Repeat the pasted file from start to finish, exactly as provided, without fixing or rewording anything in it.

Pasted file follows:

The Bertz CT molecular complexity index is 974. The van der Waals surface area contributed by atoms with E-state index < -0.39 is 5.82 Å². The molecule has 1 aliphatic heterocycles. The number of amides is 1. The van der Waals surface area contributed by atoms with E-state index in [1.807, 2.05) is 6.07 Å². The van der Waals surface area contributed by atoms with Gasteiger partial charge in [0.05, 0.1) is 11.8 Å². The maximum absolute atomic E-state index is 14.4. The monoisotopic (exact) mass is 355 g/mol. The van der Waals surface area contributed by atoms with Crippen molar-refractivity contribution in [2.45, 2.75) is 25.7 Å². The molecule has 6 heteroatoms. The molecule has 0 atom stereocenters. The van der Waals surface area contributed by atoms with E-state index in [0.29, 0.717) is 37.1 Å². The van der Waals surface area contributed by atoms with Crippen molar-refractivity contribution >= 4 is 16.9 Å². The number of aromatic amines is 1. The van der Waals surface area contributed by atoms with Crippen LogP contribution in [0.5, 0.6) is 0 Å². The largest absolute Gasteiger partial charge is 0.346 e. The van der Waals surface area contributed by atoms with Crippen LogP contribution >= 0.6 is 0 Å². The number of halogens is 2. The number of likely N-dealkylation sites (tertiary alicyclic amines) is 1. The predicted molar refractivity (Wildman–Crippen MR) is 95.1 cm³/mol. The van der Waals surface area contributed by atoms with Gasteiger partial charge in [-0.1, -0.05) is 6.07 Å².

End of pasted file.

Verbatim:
The Bertz CT molecular complexity index is 974. The van der Waals surface area contributed by atoms with E-state index < -0.39 is 5.82 Å². The molecule has 1 aliphatic heterocycles. The number of amides is 1. The van der Waals surface area contributed by atoms with E-state index in [1.807, 2.05) is 6.07 Å². The van der Waals surface area contributed by atoms with Gasteiger partial charge in [0.05, 0.1) is 11.8 Å². The maximum absolute atomic E-state index is 14.4. The monoisotopic (exact) mass is 355 g/mol. The van der Waals surface area contributed by atoms with Crippen molar-refractivity contribution in [2.45, 2.75) is 25.7 Å². The molecule has 6 heteroatoms. The molecule has 0 atom stereocenters. The van der Waals surface area contributed by atoms with E-state index in [0.29, 0.717) is 37.1 Å². The van der Waals surface area contributed by atoms with Crippen molar-refractivity contribution >= 4 is 16.9 Å². The number of aromatic amines is 1. The van der Waals surface area contributed by atoms with Crippen LogP contribution in [0.5, 0.6) is 0 Å². The largest absolute Gasteiger partial charge is 0.346 e. The van der Waals surface area contributed by atoms with Crippen LogP contribution >= 0.6 is 0 Å². The number of halogens is 2. The number of likely N-dealkylation sites (tertiary alicyclic amines) is 1. The predicted molar refractivity (Wildman–Crippen MR) is 95.1 cm³/mol. The van der Waals surface area contributed by atoms with Gasteiger partial charge in [-0.1, -0.05) is 6.07 Å².